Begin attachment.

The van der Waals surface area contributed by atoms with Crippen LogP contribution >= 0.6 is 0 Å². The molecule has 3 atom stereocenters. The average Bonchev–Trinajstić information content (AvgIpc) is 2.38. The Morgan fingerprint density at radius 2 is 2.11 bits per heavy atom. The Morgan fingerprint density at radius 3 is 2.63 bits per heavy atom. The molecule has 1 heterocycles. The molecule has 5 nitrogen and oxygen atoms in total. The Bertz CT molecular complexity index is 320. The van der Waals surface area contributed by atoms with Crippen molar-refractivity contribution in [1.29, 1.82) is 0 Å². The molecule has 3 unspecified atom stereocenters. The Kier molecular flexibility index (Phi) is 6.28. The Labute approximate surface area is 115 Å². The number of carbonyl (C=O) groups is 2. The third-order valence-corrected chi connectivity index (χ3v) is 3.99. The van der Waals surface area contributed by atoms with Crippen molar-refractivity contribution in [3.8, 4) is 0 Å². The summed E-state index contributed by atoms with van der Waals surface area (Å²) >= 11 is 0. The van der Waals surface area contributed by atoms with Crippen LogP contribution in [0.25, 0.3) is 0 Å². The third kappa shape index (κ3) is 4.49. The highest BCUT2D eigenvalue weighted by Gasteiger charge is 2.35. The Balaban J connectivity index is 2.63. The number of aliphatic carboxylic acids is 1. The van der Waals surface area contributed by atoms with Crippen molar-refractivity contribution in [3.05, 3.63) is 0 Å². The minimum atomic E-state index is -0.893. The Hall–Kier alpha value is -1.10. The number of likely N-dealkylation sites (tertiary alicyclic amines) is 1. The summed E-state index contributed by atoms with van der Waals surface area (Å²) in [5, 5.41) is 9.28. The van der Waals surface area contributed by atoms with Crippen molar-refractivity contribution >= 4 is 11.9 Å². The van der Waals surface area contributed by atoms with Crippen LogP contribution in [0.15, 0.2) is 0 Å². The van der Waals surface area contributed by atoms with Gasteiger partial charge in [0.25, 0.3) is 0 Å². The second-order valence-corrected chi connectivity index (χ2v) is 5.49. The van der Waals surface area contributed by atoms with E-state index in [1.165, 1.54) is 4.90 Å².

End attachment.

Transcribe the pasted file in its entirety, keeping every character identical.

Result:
The van der Waals surface area contributed by atoms with Crippen LogP contribution >= 0.6 is 0 Å². The molecule has 3 atom stereocenters. The average Bonchev–Trinajstić information content (AvgIpc) is 2.38. The Morgan fingerprint density at radius 2 is 2.11 bits per heavy atom. The Morgan fingerprint density at radius 3 is 2.63 bits per heavy atom. The molecule has 1 heterocycles. The molecule has 5 nitrogen and oxygen atoms in total. The Bertz CT molecular complexity index is 320. The van der Waals surface area contributed by atoms with Crippen molar-refractivity contribution in [1.29, 1.82) is 0 Å². The molecule has 3 unspecified atom stereocenters. The Kier molecular flexibility index (Phi) is 6.28. The Labute approximate surface area is 115 Å². The number of carbonyl (C=O) groups is 2. The third-order valence-corrected chi connectivity index (χ3v) is 3.99. The van der Waals surface area contributed by atoms with Crippen molar-refractivity contribution in [3.8, 4) is 0 Å². The summed E-state index contributed by atoms with van der Waals surface area (Å²) >= 11 is 0. The van der Waals surface area contributed by atoms with Crippen LogP contribution in [0.25, 0.3) is 0 Å². The third kappa shape index (κ3) is 4.49. The highest BCUT2D eigenvalue weighted by Gasteiger charge is 2.35. The Balaban J connectivity index is 2.63. The number of aliphatic carboxylic acids is 1. The van der Waals surface area contributed by atoms with Crippen molar-refractivity contribution in [3.05, 3.63) is 0 Å². The minimum atomic E-state index is -0.893. The Hall–Kier alpha value is -1.10. The number of likely N-dealkylation sites (tertiary alicyclic amines) is 1. The summed E-state index contributed by atoms with van der Waals surface area (Å²) in [5, 5.41) is 9.28. The van der Waals surface area contributed by atoms with Crippen molar-refractivity contribution >= 4 is 11.9 Å². The van der Waals surface area contributed by atoms with Crippen LogP contribution in [0.15, 0.2) is 0 Å². The van der Waals surface area contributed by atoms with Gasteiger partial charge in [0.25, 0.3) is 0 Å². The second-order valence-corrected chi connectivity index (χ2v) is 5.49. The van der Waals surface area contributed by atoms with E-state index in [1.165, 1.54) is 4.90 Å².